It’s an all-too-familiar feeling for anyone who has ever competed; the stomach-churning, tight, clammy sensation of fear and anxiety that comes before your toes even reach the mat or cage.
Fighters face things every day that others are terrified of; getting punched, choked, taken down, and all other parts of a regular training regimen.
But these things don’t scare us. We’re used to them; we’ve learned how to deal with them rationally.
That being said, it’s possible that the biggest threat to a fighter is not their opponent, but their own psychology.
Of all the athletic psyches, the fighter’s must be the most delicate. Nothing is more fragile, more easily built up, and more easily torn down.
And the biggest risk to a fighter’s ego is the monster known as fear.
Fear takes many forms; it can be mild nervousness, all the way to paralyzing terror.
But it’s fear’s ability to cut through confidence that really puts a fighter at risk.
In a fight, every millisecond counts. All it takes is one punch to find its mark, one takedown to get stuffed, one submission to be lost, and suddenly, the fight is completely turned around.
It’s during this kind of turbulence that fighters must learn how to reinforce their confidence.
Anyone willing to step into competition has one fear or another. And the ways fighters deal with these fears are as innumerable as the fighters themselves.
One of the largest fears, however, is the fear of losing.
In a cut-and-dry competition format like combat sports, losses are probably the most terrifying thing to a fighter. One win can set your career on a fast track to success, while one loss can bring your career to an abrupt stop.
Combat athletes invest countless hours, weeks, months, and years into perfecting their craft and preparing for victory. But, when two people step into the cage or onto the mat for one-on-one combat, the reality is that one person is going to lose.
How does one deal with that unfortunate fact?
Professional MMA fighter Lacey Schuckman offers her insight:
“Although I have a fear of losing, it’s something you can’t predict, all you can control is how hard you train and your conditioning. Over time I’ve realized while losing is hard, sometimes it makes you so much better and stronger as long as you persevere.”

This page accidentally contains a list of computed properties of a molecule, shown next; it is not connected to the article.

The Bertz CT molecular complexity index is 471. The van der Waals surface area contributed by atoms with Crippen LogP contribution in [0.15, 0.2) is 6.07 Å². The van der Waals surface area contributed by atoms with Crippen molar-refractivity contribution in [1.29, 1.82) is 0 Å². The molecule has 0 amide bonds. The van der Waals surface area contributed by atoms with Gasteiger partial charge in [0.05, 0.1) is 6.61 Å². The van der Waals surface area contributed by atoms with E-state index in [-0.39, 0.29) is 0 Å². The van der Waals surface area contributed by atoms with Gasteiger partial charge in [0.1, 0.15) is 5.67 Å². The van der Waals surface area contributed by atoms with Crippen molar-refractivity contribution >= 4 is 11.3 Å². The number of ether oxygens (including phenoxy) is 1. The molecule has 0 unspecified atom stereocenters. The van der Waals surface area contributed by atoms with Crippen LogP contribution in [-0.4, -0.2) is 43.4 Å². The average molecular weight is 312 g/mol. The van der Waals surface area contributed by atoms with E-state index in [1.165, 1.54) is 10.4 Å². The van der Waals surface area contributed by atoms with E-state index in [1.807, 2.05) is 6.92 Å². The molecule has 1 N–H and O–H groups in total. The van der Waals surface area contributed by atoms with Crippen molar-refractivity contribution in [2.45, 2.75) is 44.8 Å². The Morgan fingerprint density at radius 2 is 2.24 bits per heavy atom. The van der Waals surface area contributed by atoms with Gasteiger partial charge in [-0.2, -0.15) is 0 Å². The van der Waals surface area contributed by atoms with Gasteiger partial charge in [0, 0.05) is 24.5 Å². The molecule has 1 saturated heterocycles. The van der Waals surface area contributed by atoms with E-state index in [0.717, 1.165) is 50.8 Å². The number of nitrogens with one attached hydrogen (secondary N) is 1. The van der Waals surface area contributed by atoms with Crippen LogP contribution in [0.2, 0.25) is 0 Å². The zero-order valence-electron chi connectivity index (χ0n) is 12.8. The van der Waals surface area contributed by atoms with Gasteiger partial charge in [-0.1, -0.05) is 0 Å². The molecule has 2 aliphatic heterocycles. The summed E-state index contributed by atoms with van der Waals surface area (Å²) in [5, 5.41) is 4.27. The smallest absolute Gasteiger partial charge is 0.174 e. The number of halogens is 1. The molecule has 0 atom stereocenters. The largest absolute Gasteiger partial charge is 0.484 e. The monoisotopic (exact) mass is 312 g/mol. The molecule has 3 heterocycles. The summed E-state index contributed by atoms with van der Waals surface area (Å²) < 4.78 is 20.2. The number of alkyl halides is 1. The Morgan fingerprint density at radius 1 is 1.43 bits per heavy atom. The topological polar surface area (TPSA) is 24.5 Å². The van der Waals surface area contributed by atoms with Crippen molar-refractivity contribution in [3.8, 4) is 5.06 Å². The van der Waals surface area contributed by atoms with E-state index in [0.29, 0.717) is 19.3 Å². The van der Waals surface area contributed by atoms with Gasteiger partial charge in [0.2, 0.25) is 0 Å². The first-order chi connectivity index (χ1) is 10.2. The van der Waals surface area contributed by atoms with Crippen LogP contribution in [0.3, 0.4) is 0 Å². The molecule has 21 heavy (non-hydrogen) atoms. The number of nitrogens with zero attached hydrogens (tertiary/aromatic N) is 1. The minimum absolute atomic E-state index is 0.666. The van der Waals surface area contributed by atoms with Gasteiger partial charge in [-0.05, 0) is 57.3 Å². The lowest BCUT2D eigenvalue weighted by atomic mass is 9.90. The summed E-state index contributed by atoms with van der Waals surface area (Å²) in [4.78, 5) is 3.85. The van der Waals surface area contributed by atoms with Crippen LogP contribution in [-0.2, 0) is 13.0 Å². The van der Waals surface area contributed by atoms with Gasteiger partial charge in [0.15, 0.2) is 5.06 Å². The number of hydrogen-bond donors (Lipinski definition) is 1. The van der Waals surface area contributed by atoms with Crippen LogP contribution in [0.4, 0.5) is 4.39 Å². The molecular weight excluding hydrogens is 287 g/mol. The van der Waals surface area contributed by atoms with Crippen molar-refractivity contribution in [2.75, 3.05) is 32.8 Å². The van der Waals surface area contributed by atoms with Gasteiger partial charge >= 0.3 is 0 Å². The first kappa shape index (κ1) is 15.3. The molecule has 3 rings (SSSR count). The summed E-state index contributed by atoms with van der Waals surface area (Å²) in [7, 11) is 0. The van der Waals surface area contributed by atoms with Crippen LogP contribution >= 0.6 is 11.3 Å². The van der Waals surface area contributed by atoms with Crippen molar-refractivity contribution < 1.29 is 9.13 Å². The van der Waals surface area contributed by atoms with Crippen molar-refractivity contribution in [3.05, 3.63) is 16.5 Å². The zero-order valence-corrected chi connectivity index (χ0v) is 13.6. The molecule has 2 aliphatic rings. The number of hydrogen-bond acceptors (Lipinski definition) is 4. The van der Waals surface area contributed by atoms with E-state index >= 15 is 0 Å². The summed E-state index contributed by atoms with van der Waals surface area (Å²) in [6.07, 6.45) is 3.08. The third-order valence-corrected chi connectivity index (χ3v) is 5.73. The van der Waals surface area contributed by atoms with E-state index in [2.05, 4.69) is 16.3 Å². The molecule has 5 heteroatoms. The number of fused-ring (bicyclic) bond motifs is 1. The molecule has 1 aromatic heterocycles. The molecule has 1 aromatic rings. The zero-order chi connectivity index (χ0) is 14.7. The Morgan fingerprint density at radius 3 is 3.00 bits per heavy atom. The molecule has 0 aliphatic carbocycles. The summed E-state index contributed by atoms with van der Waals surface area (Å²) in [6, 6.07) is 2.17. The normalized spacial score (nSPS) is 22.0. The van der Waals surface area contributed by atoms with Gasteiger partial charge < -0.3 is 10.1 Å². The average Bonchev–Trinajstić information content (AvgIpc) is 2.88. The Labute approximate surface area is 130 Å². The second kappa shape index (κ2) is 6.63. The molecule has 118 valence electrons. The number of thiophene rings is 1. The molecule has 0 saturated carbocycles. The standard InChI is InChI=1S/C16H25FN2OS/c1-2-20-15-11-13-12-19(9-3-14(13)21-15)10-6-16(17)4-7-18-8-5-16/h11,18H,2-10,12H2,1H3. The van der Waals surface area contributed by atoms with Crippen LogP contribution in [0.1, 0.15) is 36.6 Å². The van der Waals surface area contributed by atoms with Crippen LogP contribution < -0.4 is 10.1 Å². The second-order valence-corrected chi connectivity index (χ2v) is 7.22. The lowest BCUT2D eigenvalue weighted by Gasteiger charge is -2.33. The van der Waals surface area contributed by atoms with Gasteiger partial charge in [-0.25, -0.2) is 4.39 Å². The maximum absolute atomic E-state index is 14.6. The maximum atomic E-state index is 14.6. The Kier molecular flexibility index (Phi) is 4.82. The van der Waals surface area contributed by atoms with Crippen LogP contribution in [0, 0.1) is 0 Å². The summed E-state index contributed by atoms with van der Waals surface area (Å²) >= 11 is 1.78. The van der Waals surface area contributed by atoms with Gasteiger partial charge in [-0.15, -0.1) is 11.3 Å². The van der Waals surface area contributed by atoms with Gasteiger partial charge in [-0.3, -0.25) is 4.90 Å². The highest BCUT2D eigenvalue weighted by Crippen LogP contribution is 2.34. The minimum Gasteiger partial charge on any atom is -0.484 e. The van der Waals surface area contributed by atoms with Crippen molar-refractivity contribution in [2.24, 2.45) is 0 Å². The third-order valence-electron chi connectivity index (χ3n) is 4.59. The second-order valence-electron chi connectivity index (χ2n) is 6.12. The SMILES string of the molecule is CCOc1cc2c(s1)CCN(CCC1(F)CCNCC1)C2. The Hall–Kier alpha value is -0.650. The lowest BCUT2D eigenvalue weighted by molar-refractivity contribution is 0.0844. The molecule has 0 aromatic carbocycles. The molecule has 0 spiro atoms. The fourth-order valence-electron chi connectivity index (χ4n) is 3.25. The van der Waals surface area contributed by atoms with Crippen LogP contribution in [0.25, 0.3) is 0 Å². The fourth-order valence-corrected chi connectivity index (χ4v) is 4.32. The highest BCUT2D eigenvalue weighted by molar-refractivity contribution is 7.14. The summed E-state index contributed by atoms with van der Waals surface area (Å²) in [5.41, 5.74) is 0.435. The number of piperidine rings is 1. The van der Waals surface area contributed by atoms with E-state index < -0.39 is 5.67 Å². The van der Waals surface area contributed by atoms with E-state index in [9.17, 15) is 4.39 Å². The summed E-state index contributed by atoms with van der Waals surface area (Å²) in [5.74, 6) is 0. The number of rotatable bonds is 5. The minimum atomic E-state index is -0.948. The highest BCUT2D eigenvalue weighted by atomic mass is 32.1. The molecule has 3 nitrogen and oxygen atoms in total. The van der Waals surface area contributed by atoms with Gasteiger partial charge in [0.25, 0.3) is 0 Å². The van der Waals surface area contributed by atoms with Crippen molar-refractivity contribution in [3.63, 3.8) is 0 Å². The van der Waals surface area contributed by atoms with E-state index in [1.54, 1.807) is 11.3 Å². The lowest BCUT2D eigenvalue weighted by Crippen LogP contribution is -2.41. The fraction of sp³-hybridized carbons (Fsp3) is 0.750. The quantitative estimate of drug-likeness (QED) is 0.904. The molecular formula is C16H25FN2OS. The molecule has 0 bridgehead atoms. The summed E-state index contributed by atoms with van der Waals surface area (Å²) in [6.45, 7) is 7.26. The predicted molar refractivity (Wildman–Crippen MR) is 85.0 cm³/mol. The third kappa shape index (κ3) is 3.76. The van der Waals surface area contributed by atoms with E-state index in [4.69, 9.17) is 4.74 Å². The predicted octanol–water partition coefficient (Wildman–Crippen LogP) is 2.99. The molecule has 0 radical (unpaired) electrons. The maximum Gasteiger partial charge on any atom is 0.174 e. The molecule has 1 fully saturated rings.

To others, the fear of injury is always imminent. Injuries can wreak havoc on a fighter’s training, and even their career; but there is a lot to be said about the amazing drive of those who place this fear aside and go in anyway. To cope with a fear of injury, many work as best as they can in conditioning to prepare themselves for whatever comes at them. Others train defensive movements to avoid taking punishment in an attempt to diffuse the risk of injury. After doing all they physically can, many fighters often leave the rest up to hope or their religious faith to protect them.
It has often been said that the only way to defeat fear is to confront it. But in the fierce world of combat sports, often times the negative energy of fear is converted into confidence, used by the athlete to physically and mentally prepare themselves and deal with whatever negativity might remain in their mind.
“I usually hype myself up and keep every bit of negative energy out of my mind days coming up to the fight,” says Pro fighter Zoila Frausto. “I believe any bit of negative energy could start a downward spiral to defeat before the fight is even started. So it is very important that I push myself past my limits and prepare myself mentally and physically for every fight.”
Schuckman stresses confidence when dealing with fear. “You have to be pretty confident at all times in the fight and in training camp. As soon as you lose it you beat yourself, and that is the worst thing that could happen in my opinion!”
Held evident by various tattoos of scripture and the prefight rituals of prayer, it’s no secret that many fighters also look to religion as a final source of confidence to dispel fear.
“Before a fight, I usually ask God to watch over me and keep me safe, happy & healthy, and mentally strong to overcome any obstacle…and it usually works,” says Frausto, currently 5-0 in her mixed martial arts career.
Schuckman agrees with this sentiment. “I am always anxious to fight, so I get antsy. The only way to calm my nerves is to pray and read the bible. I like to always look for strength from God to overcome emotion and just do what I need to get done. I pray with myself, I pray with my team, hell, I’ve even prayed with my opponents many times! Other than that, I just put in my headphones, shadowbox, and just meditate on my mission and how to obtain my goal.”
In the end, fighters must realize that fear is only a natural part of competing. It’s the invisible opponent that makes us think twice about our motives, our preparation, and our abilities. But with the right mindset and a firm base of confidence, it can be overcome.